What's the problem with Scalia's ruling? Unless Congress intervenes, the court has essentially allowed any company that deals with consumers to mistreat them with impunity. By writing a contract that mandates arbitration and at the same time bars class actions, a company can insulate itself from the only kind of legal challenge - a class action - that can deal with a large number of small-dollar wrongs."

Does this ruling seem fair? How much power should corporations have compared to consumers? Should Congress intervene and pass a law or Constitutional amendment to work around this ruling?

What about the concept of federalism? The court is clearly holding a 1925 federal law supreme over state law. Are you pleased with that?

On another tangent, should federal judges have term limits? Should citizens be allowed to conduct a national referendum to repeal Supreme Court rulings?

Please express your thoughts with civility and respect.

Thursday, April 28, 2011

California Legislature may change what History is taught in public schools (Post #26) due Friday

The states determine what curriculum should be taught for each grade and what classes should be required for graduation.  In California, you are all aware of the courses you've had and the general material in them.  Well a bill in the California state assembly if passed would require public schools to include gay history.  A similar bill was vetoed by the Governor in 2006  The reason for the bill is to create awareness for a minority group that has received bullying, hate crimes, and a higher suicide rate among teens.
Over the years, the history of African Americans, Native americans, women, and many other immigrant ethnic groups have been added to history requirements.  How is this similar or different?

While sharing your opionion about the teaching of gay history, refrain from lifestyle judgements or rude comments.  You will be deleted, fail to receive credit and possibly school actions depending on the severity of your comments.

Read the linked article above to see arguments on both sides.

Do you believe this should be added to public school curriculum or not? If so, what grades might be appropriate? Give your reasoning.

Sunday, April 10, 2011

Presidential hopefuls 2012 (post #25)

Last week President Barak Obama announced his intention to run for the 2012 presidential re-election. The Republicans have a list of possible presidential nominees from the House and Senate along with a few state governors. The names range from the well known and controversial Sarah Palin and Mitt Romney to the less well known and more centrist Chris Christie and Tim Pawlenty. Recently the loudest and most visible republican hopeful has been Donald Trump. For the past couple of weeks he has been on any and every television talk show that will have him and discusses the nature of Obama's American citizenship. (see below) "The greatest con in history," Trump declares unhesitatingly. Is this true? Did the Democratic party find a Muslim Kenyan Senator to run for president of the United States of America? Or is it possible Donald Trump knows an opportunity for self promotion when he sees one. What do you think? Who will run against the incumbent? After a mid-term election trouncing by the republicans and Tea party politicians will the office go back to the the other side of the aisle. Who would you like to see run and why? What would be best for America? Please the opinions of others when you blog.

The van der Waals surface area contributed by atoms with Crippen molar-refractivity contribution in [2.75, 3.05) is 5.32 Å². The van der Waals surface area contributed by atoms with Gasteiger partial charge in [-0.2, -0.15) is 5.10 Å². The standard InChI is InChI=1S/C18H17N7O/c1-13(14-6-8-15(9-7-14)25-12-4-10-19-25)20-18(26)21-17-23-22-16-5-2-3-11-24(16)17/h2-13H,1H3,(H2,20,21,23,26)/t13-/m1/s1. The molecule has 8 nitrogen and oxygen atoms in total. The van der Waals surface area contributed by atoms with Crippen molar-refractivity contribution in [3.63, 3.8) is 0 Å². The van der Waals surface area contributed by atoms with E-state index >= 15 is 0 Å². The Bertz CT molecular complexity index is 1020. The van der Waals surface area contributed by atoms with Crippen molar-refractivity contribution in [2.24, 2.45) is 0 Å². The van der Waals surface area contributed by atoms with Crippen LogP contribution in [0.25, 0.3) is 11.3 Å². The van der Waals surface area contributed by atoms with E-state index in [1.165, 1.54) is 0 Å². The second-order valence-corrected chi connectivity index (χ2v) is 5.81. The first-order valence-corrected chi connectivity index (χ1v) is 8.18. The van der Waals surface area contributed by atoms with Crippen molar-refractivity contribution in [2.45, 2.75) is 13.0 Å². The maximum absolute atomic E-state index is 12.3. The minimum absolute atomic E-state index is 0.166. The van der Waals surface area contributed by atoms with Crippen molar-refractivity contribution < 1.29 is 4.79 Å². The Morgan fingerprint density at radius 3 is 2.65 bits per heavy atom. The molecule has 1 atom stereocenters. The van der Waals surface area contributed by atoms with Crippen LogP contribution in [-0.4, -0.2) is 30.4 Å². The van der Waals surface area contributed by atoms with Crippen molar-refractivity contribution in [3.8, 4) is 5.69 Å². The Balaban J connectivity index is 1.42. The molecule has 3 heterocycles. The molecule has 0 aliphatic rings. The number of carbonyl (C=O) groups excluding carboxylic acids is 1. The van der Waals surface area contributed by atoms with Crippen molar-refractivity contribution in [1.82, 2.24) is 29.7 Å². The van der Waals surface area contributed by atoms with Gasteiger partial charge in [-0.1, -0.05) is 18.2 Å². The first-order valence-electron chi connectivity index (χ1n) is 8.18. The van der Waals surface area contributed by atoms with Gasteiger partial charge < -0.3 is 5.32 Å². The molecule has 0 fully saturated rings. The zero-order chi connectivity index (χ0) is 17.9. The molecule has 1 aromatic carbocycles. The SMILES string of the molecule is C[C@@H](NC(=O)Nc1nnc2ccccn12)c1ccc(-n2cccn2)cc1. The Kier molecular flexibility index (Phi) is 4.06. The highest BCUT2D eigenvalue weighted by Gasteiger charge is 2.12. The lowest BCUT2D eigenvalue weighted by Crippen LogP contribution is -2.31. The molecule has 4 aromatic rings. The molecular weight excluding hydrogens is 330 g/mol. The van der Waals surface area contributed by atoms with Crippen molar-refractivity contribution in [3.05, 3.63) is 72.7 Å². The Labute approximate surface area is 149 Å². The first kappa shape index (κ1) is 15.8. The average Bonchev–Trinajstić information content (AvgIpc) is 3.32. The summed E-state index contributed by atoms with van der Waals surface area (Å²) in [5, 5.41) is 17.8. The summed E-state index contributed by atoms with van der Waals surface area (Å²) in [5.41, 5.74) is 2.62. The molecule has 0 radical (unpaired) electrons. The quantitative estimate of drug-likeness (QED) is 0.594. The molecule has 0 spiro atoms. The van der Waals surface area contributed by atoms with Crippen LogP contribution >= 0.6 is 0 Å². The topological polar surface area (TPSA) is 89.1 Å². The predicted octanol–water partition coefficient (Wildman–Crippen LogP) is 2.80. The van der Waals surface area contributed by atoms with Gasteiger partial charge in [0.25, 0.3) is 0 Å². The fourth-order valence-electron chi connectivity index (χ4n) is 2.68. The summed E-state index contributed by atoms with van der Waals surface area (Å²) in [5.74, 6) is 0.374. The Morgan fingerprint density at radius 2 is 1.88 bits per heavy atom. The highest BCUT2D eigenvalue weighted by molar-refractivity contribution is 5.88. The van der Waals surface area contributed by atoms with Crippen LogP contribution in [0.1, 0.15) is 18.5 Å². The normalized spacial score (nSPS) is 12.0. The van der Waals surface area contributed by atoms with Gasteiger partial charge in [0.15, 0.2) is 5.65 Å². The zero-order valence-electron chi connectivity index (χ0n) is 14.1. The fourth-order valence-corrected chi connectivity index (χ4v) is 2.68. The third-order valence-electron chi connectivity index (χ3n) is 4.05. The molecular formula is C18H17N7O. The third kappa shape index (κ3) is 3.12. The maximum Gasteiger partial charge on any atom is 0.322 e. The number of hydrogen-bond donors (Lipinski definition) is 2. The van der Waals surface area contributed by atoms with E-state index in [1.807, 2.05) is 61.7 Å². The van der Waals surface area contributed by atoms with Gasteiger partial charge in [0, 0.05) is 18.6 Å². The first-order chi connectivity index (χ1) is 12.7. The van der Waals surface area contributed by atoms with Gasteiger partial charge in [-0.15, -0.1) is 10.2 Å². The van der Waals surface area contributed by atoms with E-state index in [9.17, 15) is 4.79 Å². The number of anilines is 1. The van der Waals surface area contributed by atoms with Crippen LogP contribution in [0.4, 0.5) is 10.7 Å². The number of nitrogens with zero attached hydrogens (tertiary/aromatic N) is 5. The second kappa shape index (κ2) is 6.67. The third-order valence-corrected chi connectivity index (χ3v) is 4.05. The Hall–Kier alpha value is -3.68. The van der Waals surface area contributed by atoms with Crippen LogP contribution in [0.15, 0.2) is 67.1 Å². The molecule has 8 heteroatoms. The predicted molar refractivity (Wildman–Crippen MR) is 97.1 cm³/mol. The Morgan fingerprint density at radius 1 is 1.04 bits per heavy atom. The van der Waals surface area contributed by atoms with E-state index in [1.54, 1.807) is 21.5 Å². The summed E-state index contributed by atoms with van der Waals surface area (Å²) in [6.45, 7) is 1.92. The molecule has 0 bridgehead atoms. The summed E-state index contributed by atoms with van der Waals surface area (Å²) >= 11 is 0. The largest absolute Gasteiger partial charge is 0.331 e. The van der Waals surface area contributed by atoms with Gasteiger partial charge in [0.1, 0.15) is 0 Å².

Monday, April 4, 2011

Electoral College and the Interstate Compact (Post #24)

AB 459 is a bill currently before the California legislature that would change the way our state allocates its 55 Electoral College votes for President.

Currently, California has a winner-take-all approach. Whichever candidate wins the popular vote in California essentially wins all 55 of California's Electoral votes. For example, Obama won the popular vote by 24% over McCain so he received all 55 of California's Electoral votes. If Obama had only won by .01% he still would have won all of California's Electoral votes. Either way, public opinion polls showed that Obama would cruise to victory so neither candidate spent any time campaigning in California. This bill would attempt to bring California, which has over 12% of the nations' voters, back into play.

Normally, the only way to change the Electoral College is to amend the Constitution but that requires 2/3rds of a vote in Congress and ratification by 3/4th of the states. This is a tall task. Instead this bill relies on Article I, Section 10 of the Constitution which allows states to make interstate compacts (agreements) and Article II, section I which allows states to decide how it wants to allocate its Electoral votes.

Here is what the bill would do: California would award its 55 Electoral votes to the nation-wide popular vote winner. In other words, whichever candidate wins the most votes across the country would get all of California's Electoral votes. If states with Electoral votes totaling 270 (out of 538 possible) or more decide to join this interstate compact, then it becomes official and the next president of the United States will be elected through popular vote.

If you were a state politician would you vote for this bill? Why? Why not?

Here is an argument against the bill.

Sunday, April 3, 2011

Sales Tax on the Internet (post #23)